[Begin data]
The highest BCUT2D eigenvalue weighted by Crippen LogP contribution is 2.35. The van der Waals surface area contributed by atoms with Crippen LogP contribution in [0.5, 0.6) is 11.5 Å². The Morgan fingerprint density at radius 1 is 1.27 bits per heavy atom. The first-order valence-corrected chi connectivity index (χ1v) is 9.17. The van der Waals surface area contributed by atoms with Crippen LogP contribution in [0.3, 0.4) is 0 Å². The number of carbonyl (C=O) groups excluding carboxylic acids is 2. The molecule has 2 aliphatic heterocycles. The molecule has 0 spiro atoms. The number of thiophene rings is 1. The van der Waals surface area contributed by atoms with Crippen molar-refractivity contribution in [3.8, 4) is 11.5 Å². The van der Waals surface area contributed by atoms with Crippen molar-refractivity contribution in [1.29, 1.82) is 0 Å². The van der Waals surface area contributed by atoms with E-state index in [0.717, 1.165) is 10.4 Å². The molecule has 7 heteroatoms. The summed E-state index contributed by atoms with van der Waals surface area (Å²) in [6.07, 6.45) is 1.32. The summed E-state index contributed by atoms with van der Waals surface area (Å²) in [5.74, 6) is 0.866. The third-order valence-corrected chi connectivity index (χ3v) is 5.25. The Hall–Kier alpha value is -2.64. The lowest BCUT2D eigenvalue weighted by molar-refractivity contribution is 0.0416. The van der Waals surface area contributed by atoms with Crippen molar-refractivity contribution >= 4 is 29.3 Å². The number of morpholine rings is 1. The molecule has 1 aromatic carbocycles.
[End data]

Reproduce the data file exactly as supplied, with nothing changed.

The highest BCUT2D eigenvalue weighted by Crippen LogP contribution is 2.35. The van der Waals surface area contributed by atoms with Crippen LogP contribution in [0.5, 0.6) is 11.5 Å². The Morgan fingerprint density at radius 1 is 1.27 bits per heavy atom. The first-order valence-corrected chi connectivity index (χ1v) is 9.17. The van der Waals surface area contributed by atoms with Crippen LogP contribution in [0.3, 0.4) is 0 Å². The number of carbonyl (C=O) groups excluding carboxylic acids is 2. The molecule has 2 aliphatic heterocycles. The molecule has 0 spiro atoms. The number of thiophene rings is 1. The van der Waals surface area contributed by atoms with Crippen molar-refractivity contribution in [3.8, 4) is 11.5 Å². The van der Waals surface area contributed by atoms with Crippen molar-refractivity contribution in [1.29, 1.82) is 0 Å². The van der Waals surface area contributed by atoms with E-state index in [0.717, 1.165) is 10.4 Å². The molecule has 7 heteroatoms. The summed E-state index contributed by atoms with van der Waals surface area (Å²) in [6.07, 6.45) is 1.32. The summed E-state index contributed by atoms with van der Waals surface area (Å²) in [5.74, 6) is 0.866. The third-order valence-corrected chi connectivity index (χ3v) is 5.25. The Hall–Kier alpha value is -2.64. The lowest BCUT2D eigenvalue weighted by molar-refractivity contribution is 0.0416. The van der Waals surface area contributed by atoms with Crippen molar-refractivity contribution >= 4 is 29.3 Å². The number of morpholine rings is 1. The molecule has 1 aromatic carbocycles.